How to stop saying Someday and Attain Your Goals Now
by Carol Brill
It is that time of year when we look back, count up victories, suck up disappointments, and gaze forward with renewed resolve that this is the year to finally achieve that goal.
This time last year as my 60th birthday loomed, I tried to fathom how an age that sounded so old could possibly apply to me. Still in denial a year later, I continue to think of myself as 40-something—just with more experience than other people “my age.”
Turns out, my 60th birthday opened a domino of new doors. Door number one was eligibility for early retirement, leading to a new part-time job, giving me more time for writing, allowing me to realize a goal I have chased for many years—publishing my novel, Peace by Piece.
Sure working less helped, but it took more than just the gift of new found time. I learned a lot about setting goals that work from Succeed: How we Reach Our Goals, a book written by Heidi Grant Halvorson, Ph.D. Here are some of the deliberate steps that put my long time goal within reach.
Step 1: Be specific. To get where you want to go, be specific about your destination.
From the time I was twenty-something, I fantasized about writing a book. Finally, 15 years ago, I joined a creative writing group. When asked at the first meeting, why I was there, I announced, “I want to write a book.” My goal was specific from the start.
Step 2: Chunk it down. To achieve a goal, especially a lofty goal, it helps to break it down into the concrete nuts and bolts that will get it done.
I learned to write creatively and wrote a novel one action at a time: regularly attending writing workshops, seeking critiques, reading books on the craft of writing, earning an MFA, editing and rewriting draft after draft.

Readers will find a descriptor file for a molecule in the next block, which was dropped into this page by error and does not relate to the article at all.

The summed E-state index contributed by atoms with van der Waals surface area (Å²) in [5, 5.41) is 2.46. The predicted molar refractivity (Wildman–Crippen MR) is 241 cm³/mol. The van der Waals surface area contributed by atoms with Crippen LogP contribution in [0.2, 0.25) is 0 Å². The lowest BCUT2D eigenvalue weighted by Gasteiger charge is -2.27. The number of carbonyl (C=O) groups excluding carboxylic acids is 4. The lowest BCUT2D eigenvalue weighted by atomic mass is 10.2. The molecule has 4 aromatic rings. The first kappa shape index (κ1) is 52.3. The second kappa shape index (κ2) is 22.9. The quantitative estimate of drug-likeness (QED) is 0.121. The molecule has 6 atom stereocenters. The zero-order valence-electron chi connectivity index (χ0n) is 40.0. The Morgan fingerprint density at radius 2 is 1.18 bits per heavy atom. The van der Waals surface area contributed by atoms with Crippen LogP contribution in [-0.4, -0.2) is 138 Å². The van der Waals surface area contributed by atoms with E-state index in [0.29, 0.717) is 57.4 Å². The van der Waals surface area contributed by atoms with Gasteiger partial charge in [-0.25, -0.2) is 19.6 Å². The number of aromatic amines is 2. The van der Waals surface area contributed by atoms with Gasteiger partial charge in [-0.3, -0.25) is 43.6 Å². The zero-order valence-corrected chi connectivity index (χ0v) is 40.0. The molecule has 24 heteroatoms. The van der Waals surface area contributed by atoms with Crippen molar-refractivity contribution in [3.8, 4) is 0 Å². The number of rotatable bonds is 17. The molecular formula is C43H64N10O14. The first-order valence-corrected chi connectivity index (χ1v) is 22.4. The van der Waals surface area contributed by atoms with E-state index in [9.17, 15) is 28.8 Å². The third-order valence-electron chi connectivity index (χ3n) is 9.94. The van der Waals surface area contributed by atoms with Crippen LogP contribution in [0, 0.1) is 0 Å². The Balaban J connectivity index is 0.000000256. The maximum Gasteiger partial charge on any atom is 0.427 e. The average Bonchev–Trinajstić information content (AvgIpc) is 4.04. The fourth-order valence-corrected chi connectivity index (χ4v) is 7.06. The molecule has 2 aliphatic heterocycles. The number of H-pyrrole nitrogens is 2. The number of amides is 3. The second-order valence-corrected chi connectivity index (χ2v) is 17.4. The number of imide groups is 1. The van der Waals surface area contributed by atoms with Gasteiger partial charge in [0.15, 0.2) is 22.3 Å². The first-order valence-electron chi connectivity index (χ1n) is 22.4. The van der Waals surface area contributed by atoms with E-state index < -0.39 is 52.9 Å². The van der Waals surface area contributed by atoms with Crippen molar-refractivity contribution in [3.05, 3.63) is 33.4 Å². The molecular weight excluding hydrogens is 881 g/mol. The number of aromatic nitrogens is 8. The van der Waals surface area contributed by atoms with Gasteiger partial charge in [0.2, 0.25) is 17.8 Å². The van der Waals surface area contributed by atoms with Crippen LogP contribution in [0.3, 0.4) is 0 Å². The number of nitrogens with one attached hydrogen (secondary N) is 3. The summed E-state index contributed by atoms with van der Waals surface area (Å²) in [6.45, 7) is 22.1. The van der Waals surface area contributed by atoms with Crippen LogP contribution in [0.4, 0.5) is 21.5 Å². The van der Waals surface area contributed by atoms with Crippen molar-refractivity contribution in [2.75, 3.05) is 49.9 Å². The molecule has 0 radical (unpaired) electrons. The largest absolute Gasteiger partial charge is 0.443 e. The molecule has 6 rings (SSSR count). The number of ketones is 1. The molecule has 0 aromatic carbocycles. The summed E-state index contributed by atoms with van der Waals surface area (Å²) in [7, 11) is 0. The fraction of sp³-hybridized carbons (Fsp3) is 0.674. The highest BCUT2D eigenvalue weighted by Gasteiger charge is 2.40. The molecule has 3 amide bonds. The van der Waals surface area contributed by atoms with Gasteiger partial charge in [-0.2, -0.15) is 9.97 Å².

Step 3 – Have a plan. Research says planning doubles your chance to attain your goal. Good intentions account for 20-30% of goal attainment. That means 70-80% of the time intentions do not do it! You need a plan.
I will write every week is an intention not a plan. My plan included specific commitments: to write at least five hours every Saturday, two hours on Sunday, and always have a draft new chapter ready for critique at my weekly writing group.
Step 4 – Include the power of If/Then in your plan. If/then planning means deciding in advance what you’ll do when something derails your plan.
Life is unpredictable. Although I considered my writing time sacred and non-negotiable, stuff happened. My if/then plan included things like, if we have company for the weekend, then, I will get up an hour early all week to write in the early morning.
Without my if/then plan, I might have felt resentful or powerless about missing my writing time.
Word by word, sentence by sentence, chapter by chapter, you might say Piece by Peace (pun intended) these steps helped me write an entire book.
How about you? What’s your life goal? And what will you do differently in setting goals now to make 2013 the year you hold your dream in your hands?
Carol Fragale Brill’s novel, Peace by Piece is about unshakable first love and complicated second chances. Peace by Piece is available at:
Visit Carol at:
Goodreads – The Author
Goodreads – Reviews: Peace by Piece
Carol Brill, MFA, M.S. has over 25 years of experience as a human resources generalist, organizational development professional, and leadership coach. She frequently conducts workshops on team and leadership development. Ms. Brill is the author of the novel, PEACE BY PIECE, a number of published short stories and essays, as well as articles on leadership topics and the craft of writing. She blogs at www.4broadminds.blogspot.com/